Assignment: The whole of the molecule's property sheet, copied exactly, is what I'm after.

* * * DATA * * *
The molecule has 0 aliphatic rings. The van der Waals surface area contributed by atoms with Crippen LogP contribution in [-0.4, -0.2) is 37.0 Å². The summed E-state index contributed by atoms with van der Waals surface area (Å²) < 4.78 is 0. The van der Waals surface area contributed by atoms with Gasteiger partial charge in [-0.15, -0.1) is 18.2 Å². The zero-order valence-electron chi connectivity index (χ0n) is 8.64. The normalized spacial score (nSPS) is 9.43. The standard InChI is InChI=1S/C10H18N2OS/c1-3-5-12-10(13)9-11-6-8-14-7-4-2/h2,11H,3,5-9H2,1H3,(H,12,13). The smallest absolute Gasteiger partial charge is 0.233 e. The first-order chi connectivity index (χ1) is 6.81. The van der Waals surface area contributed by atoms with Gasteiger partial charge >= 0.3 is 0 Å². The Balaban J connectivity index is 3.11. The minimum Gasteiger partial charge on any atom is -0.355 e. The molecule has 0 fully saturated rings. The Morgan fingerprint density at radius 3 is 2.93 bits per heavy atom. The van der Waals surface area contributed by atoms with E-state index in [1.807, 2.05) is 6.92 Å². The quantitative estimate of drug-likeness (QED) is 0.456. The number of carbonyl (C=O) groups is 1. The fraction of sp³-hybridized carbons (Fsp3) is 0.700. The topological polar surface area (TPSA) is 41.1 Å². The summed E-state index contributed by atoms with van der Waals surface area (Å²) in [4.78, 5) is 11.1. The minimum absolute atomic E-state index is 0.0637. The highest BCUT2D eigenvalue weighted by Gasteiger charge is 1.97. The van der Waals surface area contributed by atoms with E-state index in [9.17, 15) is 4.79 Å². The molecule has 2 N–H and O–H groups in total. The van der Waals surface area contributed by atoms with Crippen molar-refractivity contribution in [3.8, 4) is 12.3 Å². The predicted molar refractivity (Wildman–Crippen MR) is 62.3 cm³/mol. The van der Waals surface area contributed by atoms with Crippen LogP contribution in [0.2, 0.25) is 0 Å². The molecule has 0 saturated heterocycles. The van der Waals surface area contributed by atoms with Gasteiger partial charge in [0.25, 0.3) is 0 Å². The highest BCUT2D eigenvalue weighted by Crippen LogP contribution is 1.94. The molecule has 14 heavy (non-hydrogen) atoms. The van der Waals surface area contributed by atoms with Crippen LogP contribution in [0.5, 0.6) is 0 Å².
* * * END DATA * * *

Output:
The molecule has 0 aliphatic rings. The van der Waals surface area contributed by atoms with Crippen LogP contribution in [-0.4, -0.2) is 37.0 Å². The summed E-state index contributed by atoms with van der Waals surface area (Å²) < 4.78 is 0. The van der Waals surface area contributed by atoms with Gasteiger partial charge in [-0.15, -0.1) is 18.2 Å². The zero-order valence-electron chi connectivity index (χ0n) is 8.64. The normalized spacial score (nSPS) is 9.43. The standard InChI is InChI=1S/C10H18N2OS/c1-3-5-12-10(13)9-11-6-8-14-7-4-2/h2,11H,3,5-9H2,1H3,(H,12,13). The smallest absolute Gasteiger partial charge is 0.233 e. The first-order chi connectivity index (χ1) is 6.81. The van der Waals surface area contributed by atoms with Gasteiger partial charge >= 0.3 is 0 Å². The Balaban J connectivity index is 3.11. The minimum Gasteiger partial charge on any atom is -0.355 e. The molecule has 0 fully saturated rings. The Morgan fingerprint density at radius 3 is 2.93 bits per heavy atom. The van der Waals surface area contributed by atoms with E-state index in [1.807, 2.05) is 6.92 Å². The quantitative estimate of drug-likeness (QED) is 0.456. The number of carbonyl (C=O) groups is 1. The fraction of sp³-hybridized carbons (Fsp3) is 0.700. The topological polar surface area (TPSA) is 41.1 Å². The summed E-state index contributed by atoms with van der Waals surface area (Å²) in [4.78, 5) is 11.1. The minimum absolute atomic E-state index is 0.0637. The highest BCUT2D eigenvalue weighted by Gasteiger charge is 1.97. The van der Waals surface area contributed by atoms with E-state index in [9.17, 15) is 4.79 Å². The molecule has 2 N–H and O–H groups in total. The van der Waals surface area contributed by atoms with Crippen molar-refractivity contribution in [3.8, 4) is 12.3 Å². The predicted molar refractivity (Wildman–Crippen MR) is 62.3 cm³/mol. The van der Waals surface area contributed by atoms with Crippen LogP contribution in [0.2, 0.25) is 0 Å². The molecule has 0 saturated heterocycles. The van der Waals surface area contributed by atoms with Gasteiger partial charge in [0.25, 0.3) is 0 Å². The highest BCUT2D eigenvalue weighted by Crippen LogP contribution is 1.94. The molecule has 14 heavy (non-hydrogen) atoms. The van der Waals surface area contributed by atoms with Crippen LogP contribution in [0.5, 0.6) is 0 Å².